WEEKS: I would agree with that 100%. In fact, I think one of the most important part, probably the most important part in my mind of the report that professor Myers has put together be is to make it very clear to the public that we've got a much different kind of school population than we used to. In particular, the state now sends more people to other states than we get in from other states. The State of California was built on the backs of other states in the union. Educating children and sending them as adults to California. We now have lost that. We have net domestic out-migration from California.

CAVANAUGH: Without expecting people from across the nation to come here as you say to fuel -- basically make their intellectual contributions to the success of our state.

WEEKS: Exactly.

CAVANAUGH: Now, let me ask you both, professor Myers, what were the facts that have brought about the decline in the number of children?

MYERS: Well, I think doctor Weeks can comment on this too. He's a very noted demographer and accomplished author. I'm honored to be on a program with him, I should say. It's the migration downturn has caused us to have fewer young adults arriving in the state. And those are the potential parents. So we don't have that reenforcement as in the past. And the birth rates are dropping for reasons that are not totally know by anybody. It could that they're declining nationwide, not just in California, and they're declining in every ethnic group, which is an interesting picture. Many people assume that there's high fertility among Latino, for example, and theirs is dropping the fastest and is down near the replacement level right now. Where whites and blacks, Asians are below replacement.

CAVANAUGH: Right.

MYERS: So we have low birth rates and fewer potential parents because of this dent that doctor Weeks is talking about. And we will have the millennial generation now arriving in their '20s. They're the echo generation from the baby boom. They will then fortify the parent generation and maybe they have kids, and so their lifestyles we have to watch, maybe they will maybe they won't have kids. But there's not going to be any magic bounceback in the number of babies born, I don't think.

CAVANAUGH: And doctor Weeks?

WEEKS: Well, I was just going to add to that, my analysis of the data is what we right now is postponement of births based on economic uncertainty. If you look at the birth data, you see that age-specific birth rates dropped much more among the younger women than among the older women. And the national survey of family growth has suggested over the last decade or so that there really has not been a change in the expected number of births to American women. The expected number of births still is higher than the number of babies that are being born, but I think that is evidence of the potential for this bounceback that professor Myers is talking about. I don't think it's going to be a big bounceback, but I think this is sort of a pent up demand for babies that will flow into the society as the economy begins to show more signs of improvement. And of course at that point we'll also likely see a reinvigorated flow of migrants.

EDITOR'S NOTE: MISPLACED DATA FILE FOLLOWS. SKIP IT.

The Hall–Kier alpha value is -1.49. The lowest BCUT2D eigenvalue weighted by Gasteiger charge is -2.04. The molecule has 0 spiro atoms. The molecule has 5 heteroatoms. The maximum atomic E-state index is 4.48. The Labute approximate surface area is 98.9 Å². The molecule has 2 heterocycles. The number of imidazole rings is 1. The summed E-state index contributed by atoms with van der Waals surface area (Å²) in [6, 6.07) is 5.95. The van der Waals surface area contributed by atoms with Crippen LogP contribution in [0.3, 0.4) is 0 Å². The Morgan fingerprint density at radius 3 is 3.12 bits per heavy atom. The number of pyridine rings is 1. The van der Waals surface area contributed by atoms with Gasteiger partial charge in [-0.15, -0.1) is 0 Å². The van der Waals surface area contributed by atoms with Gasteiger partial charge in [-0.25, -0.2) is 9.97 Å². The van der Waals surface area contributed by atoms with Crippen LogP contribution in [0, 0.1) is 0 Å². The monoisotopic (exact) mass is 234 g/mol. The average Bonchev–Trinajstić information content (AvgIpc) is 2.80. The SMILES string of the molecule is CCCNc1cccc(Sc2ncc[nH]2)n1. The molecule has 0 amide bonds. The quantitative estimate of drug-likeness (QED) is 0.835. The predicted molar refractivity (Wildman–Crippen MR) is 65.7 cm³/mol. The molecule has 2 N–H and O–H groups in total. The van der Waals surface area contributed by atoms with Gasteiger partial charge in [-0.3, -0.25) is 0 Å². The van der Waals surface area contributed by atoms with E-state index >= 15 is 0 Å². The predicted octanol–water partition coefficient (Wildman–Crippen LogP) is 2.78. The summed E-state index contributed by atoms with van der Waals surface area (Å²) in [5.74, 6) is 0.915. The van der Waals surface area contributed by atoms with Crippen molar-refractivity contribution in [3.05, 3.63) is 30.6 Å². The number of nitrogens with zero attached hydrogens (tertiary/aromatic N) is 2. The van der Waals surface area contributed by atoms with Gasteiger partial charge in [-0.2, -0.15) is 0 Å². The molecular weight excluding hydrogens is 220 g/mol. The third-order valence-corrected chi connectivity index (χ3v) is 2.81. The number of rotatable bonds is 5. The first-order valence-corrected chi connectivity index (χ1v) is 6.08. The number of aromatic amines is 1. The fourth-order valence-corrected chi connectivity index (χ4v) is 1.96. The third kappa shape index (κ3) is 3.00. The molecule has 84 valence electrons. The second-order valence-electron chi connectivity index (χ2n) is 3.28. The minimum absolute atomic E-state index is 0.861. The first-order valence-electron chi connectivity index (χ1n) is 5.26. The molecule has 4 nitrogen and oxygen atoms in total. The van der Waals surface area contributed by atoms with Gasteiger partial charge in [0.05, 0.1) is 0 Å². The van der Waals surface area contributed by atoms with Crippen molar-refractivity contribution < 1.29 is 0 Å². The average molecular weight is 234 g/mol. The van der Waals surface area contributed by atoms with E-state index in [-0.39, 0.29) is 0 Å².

CAVANAUGH: Right. Because there are more opportunities.

WEEKS: That's right. And they're young adults who come in and have children.

CAVANAUGH: Professor Myers, you also found some rather surprising and disturbing information regarding poverty and children in California.

MYERS: I hadn't fully appreciated this, what a gap there is between the poverty rates of children and of middle aged adults. Poverty is probably about twice as high for the children. And we also looked at families that are similar but had kids or did not have kids. And it seems that just the presence of a child in a family, it pushes the family over the threshold for being deemed to be in poverty. The difference in poverty levels is, like, three times higher if you have a baby or don't have a baby.

CAVANAUGH: Is there a cause and effect there? Could that be one of the reasons people are choosing not to have children in replacement numbers?

MYERS: Well, I think it's more just the definition of poverty. It's based on how many people live in your family versus how much income you have. So with the same income if you add one kid, suddenly you're poor. I think that's part of it. But the problem is, children who grow up in poverty are really given a lifelong handicap in their ultimate career potential. So this is not good because we have fewer kids and we need them to be more successful, but we're starting them off being poor to begin with.

WEEKS: And that just adds to the point that we've all been making that as a state, we need to step up more than we have in terms of the education of these kids. Because that's what way need. We need to be sure that they stay focused on school, stay in school and become economically productive members of society. Because that's what we need in the future.

CAVANAUGH: John Weeks, are there reasons to be alarmed by these statistics? Or can we look at it another way and say now that we know there are certain trend, we can change our society and adapt?

WEEKS: Well, both. There is an alarm bell that needs to go off, and I think professor Myers' report helps to ring that bell. And we need to respond to that alarm by stepping up with more funding for education. We all are self-interested in that, but I believe it's absolutely the case. We need to spend more per pupil to make sure that we have a well-educated labor force to keep the California economy going. Otherwise we'll drift down to levels of economic well being that none of us want to see.